Thanks to further funding provided by BMZ through KFW, Start Network is now working to purchase a policy in Senegal in 2021, and to expand the programme to other African country such as Zimbabwe.




News Article

Une nouvelle police d'assurance protégera jusqu'à 160 000 personnes contre les sécheresses au Sénégal

Start Network a signé une police d'assurance contre les risques climatiques qui protégera jusqu'à 160 000 personnes au Sénégal des effets de la sécheresse. Cette police, l'une des premières de ce genre, permettra aux organisations humanitaires d'apporter une aide cruciale aux Sénégalais dès qu'une sécheresse sera prévue, contribuant ainsi à éviter la famine.


News Article

New insurance policy will protect up to 160,000 people in Senegal from drought

Start Network has signed a climate risk insurance policy that will protect up to 160,000 people in Senegal from the effects of drought. One of the first of its kind, the policy will enable aid agencies to offer life-saving support to people in Senegal as soon as a drought is predicted, helping to prevent famine.


Blog Post


Bien qu'il soit possible de prévoir une sécheresse plusieurs mois à l'avance, l'aide humanitaire est souvent retardée, car une fois la crise survenue, il faut du temps pour collecter des fonds.


Blog Post


Aunque la sequía se puede predecir con meses de anticipación, la asistencia humanitaria a menudo se retrasa porque se necesita tiempo para recaudar fondos después de que ocurre la crisis.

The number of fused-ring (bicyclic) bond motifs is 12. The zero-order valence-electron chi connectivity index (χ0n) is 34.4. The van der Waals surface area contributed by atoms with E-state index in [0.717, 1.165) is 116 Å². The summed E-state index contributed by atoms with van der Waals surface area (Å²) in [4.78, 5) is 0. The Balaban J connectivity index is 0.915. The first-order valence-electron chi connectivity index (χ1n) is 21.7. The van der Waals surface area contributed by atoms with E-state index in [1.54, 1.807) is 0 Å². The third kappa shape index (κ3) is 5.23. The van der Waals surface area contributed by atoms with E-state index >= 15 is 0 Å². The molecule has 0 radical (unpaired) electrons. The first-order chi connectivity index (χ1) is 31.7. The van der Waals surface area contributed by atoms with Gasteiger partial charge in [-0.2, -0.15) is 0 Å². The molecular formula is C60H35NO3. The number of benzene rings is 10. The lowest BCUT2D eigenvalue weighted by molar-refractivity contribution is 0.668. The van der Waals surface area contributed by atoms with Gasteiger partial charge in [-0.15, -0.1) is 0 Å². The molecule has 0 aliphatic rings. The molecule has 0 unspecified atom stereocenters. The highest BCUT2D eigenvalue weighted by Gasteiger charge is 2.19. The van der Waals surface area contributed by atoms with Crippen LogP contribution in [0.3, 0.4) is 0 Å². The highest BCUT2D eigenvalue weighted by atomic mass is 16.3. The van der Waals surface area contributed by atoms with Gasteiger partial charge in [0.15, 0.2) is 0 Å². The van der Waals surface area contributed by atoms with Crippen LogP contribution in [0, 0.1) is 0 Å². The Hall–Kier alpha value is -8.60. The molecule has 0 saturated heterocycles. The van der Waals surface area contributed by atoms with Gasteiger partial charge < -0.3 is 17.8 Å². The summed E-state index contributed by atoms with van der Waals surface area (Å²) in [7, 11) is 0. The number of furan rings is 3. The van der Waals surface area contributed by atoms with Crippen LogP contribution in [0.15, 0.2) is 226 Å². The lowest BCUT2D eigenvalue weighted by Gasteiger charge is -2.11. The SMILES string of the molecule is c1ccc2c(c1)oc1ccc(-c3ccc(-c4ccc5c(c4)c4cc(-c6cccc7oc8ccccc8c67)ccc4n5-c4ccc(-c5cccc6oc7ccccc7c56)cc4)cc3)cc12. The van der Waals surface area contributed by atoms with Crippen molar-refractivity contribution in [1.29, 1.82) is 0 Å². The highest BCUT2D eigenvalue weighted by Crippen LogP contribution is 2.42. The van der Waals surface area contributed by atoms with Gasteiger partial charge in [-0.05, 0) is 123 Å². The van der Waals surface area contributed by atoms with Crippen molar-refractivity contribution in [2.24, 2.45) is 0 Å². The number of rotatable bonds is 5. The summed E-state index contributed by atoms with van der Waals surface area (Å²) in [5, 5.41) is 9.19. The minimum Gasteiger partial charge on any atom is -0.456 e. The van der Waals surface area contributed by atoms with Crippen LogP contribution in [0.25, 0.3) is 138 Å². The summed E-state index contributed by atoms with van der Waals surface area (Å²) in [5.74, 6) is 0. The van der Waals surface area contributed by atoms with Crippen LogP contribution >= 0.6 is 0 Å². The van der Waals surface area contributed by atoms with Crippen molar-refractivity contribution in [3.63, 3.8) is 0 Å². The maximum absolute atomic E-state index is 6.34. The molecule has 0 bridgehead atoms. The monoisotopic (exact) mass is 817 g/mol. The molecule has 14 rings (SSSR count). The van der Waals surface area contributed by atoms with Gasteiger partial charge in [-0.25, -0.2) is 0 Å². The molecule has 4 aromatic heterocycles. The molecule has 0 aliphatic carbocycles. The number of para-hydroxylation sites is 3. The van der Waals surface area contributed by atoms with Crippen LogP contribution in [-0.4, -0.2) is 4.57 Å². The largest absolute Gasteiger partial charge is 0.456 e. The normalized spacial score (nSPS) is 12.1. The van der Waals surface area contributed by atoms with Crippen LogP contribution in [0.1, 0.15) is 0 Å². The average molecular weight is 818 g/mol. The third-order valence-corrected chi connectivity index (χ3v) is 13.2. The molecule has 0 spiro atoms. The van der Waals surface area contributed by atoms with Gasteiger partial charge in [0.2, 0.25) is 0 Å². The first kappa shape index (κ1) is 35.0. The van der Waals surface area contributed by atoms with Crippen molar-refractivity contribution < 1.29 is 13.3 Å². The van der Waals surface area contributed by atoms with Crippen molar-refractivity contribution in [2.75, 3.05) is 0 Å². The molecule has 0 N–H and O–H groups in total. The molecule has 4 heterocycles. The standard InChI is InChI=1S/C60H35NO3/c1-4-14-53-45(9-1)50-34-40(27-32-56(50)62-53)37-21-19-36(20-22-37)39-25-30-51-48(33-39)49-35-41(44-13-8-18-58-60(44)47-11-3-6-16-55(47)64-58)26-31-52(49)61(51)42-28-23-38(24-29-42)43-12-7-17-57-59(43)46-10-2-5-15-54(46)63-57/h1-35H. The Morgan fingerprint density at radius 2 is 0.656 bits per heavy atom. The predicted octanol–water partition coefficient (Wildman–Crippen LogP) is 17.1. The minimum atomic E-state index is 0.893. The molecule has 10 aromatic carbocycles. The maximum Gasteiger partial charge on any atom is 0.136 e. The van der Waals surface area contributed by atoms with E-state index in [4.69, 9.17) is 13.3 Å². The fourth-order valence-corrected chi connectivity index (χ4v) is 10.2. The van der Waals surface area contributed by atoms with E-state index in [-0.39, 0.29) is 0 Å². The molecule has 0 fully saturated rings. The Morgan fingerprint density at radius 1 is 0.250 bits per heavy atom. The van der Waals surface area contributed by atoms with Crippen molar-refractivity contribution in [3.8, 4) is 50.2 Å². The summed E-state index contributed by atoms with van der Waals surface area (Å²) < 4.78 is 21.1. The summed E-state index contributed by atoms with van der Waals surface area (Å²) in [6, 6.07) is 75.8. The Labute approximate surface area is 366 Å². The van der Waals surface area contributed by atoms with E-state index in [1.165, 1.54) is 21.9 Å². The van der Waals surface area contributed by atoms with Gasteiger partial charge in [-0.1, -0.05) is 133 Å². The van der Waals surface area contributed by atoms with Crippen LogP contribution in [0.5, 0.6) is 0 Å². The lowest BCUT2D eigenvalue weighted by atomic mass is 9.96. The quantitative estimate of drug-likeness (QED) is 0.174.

Blog Post

Defeating drought: Crisis Averted in Senegal

Although drought can be predicted months in advance, humanitarian assistance is often delayed – because it takes time to raise funds after the crisis has happened.


Blog Post

EARTH DAY 2021: Adapting to climate change by building community resilience

As part of the evaluation of ARC Replica, in-depth interviews were held with households to better understand the timing and impact of the assistance. These interviews suggested that the start of lean season is not homogenous across Senegal. 


Blog Post

Senegal: Regional differences in the timing of the lean season and the implications for food security programme delivery

As part of the ARC Replica evaluation, in-depth interviews were held with households to better understand the timing and impact of the assistance. The assistance of cash and fortified flour distributions were timed to align with an assumed lean season of June-August. However, interviews with households suggested that the start of lean season is not homogenous across Senegal. These differences are supported by hydrogeological differences across the country and suggest that a staggered rather than uniform distribution may be more appropriate in order to support households in a timely manner.


News Article

Innovative Approach to Insurance Enables Humanitarian Agencies To Proactively Manage Climate-Related Risks At Scale

A new report published today demonstrates how insurance can help governments and organisations to predict and proactively manage climate-related humanitarian risks at scale. The report, published by Start Network, a global collaboration of humanitarian NGOs, is based on a comprehensive evaluation of its programme in Senegal, which utilised a ‘parametric insurance’ policy to pay out before the worst effects of a drought were felt.